“It would be the wrong Sunday for anyone to mess around here,” George said.
George noted in his sermon the outcry over the draft high court opinion. The judges appear poised to overturn the landmark 1973 Roe v. Wade decision and end the nation’s right to legal abortion.
“It would be easy to jump on the wrong side of the fence of this issue and go with the flow. … But as followers of Jesus Christ, this is not an option or a choice that God gives us. If we believe in him, we believe in what he says about life in the womb,” George said to applause.
At the New Birth Missionary Baptist Church in Lithonia, one of the largest predominantly black churches in the state, senior pastor Rev. Jamal Bryant said the draft notice is evidence that the Supreme Court of United States “has no faith in women making decisions about their own bodies.” .”
Bryant read part of the late Supreme Court Justice Ruth Bader Ginsberg’s comments that when the government controls the decision on abortion, women are “treated as less than a full adult.”
“If America is anything other than racist, it’s sexist,” Bryant said during his sermon. “It is diabolically designed to keep women out of power and in a place of subjugation.”
Sunday sermons in metro Atlanta reflect the ongoing debate among the American faithful – some with cautious joy and others with impending dread – as a reversal of the 49-year-old’s decision has never been more possible. .
National polls show that most Americans support access to abortion. A Public Religion Research Institute survey from March found that a majority of religious groups think it should be legal in most cases – except for white evangelical Protestants, 69% of whom said the procedure should be banned in most or all cases.
Religious groups that have historically taken a strong anti-abortion stance, including the United States Conference of Catholic Bishops, have urged worshipers to pray for Roe’s overthrow.
Bishop Garland Hunt of the Father’s House in Peachtree Corners used the holiday to note that children are “blessed and ordained in the womb.”
Referring to the High Court leak, he said “God is the giver of life. God created life. “
Life, he said, begins at conception and that a woman’s body should not be “a killing zone”.
“In fact, life was already ordered before the foundations of the earth. If you really want to know, you’ve already been called before conception. Design only catches up with what God has already ordained.
No faith is monolithic on the issue of abortion. Yet many adherents of religions that do not ban abortion are dismayed that a view held by a minority of Americans could supersede their individual rights and religious beliefs.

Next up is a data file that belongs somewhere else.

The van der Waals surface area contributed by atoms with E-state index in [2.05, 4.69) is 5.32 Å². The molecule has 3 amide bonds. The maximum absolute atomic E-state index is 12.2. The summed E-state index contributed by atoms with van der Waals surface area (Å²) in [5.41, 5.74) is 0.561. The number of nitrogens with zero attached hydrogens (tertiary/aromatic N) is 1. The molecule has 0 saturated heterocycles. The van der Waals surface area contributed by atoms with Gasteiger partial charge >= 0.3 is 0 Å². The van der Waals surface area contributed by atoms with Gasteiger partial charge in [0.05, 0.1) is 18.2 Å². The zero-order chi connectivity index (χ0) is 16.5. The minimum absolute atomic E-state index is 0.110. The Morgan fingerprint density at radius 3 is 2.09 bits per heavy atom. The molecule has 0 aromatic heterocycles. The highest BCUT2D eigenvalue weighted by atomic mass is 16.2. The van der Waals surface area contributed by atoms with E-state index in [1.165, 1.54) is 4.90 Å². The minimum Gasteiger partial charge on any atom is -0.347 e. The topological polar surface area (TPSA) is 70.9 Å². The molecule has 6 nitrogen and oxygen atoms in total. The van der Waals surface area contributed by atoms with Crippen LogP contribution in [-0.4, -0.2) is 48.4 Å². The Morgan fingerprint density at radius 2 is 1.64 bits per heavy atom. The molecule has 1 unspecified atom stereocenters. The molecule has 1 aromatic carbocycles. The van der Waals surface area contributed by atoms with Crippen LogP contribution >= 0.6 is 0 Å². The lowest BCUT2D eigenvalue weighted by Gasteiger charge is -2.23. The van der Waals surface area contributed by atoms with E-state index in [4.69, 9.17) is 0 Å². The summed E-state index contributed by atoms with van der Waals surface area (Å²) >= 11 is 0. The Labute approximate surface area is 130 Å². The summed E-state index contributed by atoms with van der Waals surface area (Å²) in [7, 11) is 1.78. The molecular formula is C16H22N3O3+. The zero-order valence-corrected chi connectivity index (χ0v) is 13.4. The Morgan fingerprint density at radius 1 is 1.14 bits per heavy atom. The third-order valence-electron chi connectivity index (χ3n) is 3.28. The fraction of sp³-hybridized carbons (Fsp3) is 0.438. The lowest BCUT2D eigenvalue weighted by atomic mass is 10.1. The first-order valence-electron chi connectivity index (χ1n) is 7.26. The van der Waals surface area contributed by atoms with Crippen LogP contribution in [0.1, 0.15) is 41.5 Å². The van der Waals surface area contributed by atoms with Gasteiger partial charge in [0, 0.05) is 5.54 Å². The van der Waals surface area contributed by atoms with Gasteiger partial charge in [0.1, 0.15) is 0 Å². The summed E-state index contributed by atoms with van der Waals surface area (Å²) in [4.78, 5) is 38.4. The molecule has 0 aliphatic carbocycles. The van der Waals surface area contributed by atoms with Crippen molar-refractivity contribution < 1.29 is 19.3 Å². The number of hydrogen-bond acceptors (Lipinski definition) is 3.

In Judaism, for example, many authorities say that abortion is permitted or even required in cases where the woman’s life is in danger.
“This decision would prohibit abortion where our religion allows us to do so,” said Rabbi Danya Ruttenberg, Scholar-in-Residence at the National Council of Jewish Women, “and it bases its concepts on when life begins on the someone else’s philosophy or theology.”
In Islam, similarly, there is room for “all aspects of reproductive choice, from family planning to abortion,” said Nadiah Mohajir, co-founder of Heart Women and Girls, a Chicago-based nonprofit that works with Muslim communities on reproductive rights and other gender issues. .
According to new data released Wednesday by the Institute for Social Policy and Understanding, 56% of American Muslims say abortion should be legal in most or all cases, a figure that roughly matches the beliefs of American Catholics. .
“I personally think abortion is the greatest failure of our church, of our Christian way of life,” Deacon Chester Griffin said during services at Our Lady of Lourdes Catholic Church in Atlanta on Sunday. Mothers Day. “We are now in a situation where people are basically saying if you have an abortion you should go to jail. Now, I don’t know how it’s going to be, but I think as a Good Shepherd, our Jesus wouldn’t want that. Our Jesus would like to have compassion.
Griffin said he believes that over the next few months and years, women will change the world.
“I think there will be enough women saying enough. Stop this madness and start living like human beings and those of us in the church will say ‘start living like Jesus.’”
Compassion is a virtue emphasized by some Christian leaders who are calling on their staunchly anti-abortion colleagues to turn down the heat as they speak out on the issue.
Caitlyn Stenerson, pastor of the Evangelical Alliance Church and campus minister in the Twin Cities Area of Minnesota, called on church leaders to “be careful,” keeping in mind that women on their pews may have had abortions for various reasons and may be grieving and struggling. with trauma.
“As a pastor, my job is not to heap more shame on people but to bring them to Jesus,” Stenerson said. “We are called to speak the truth, but with love.”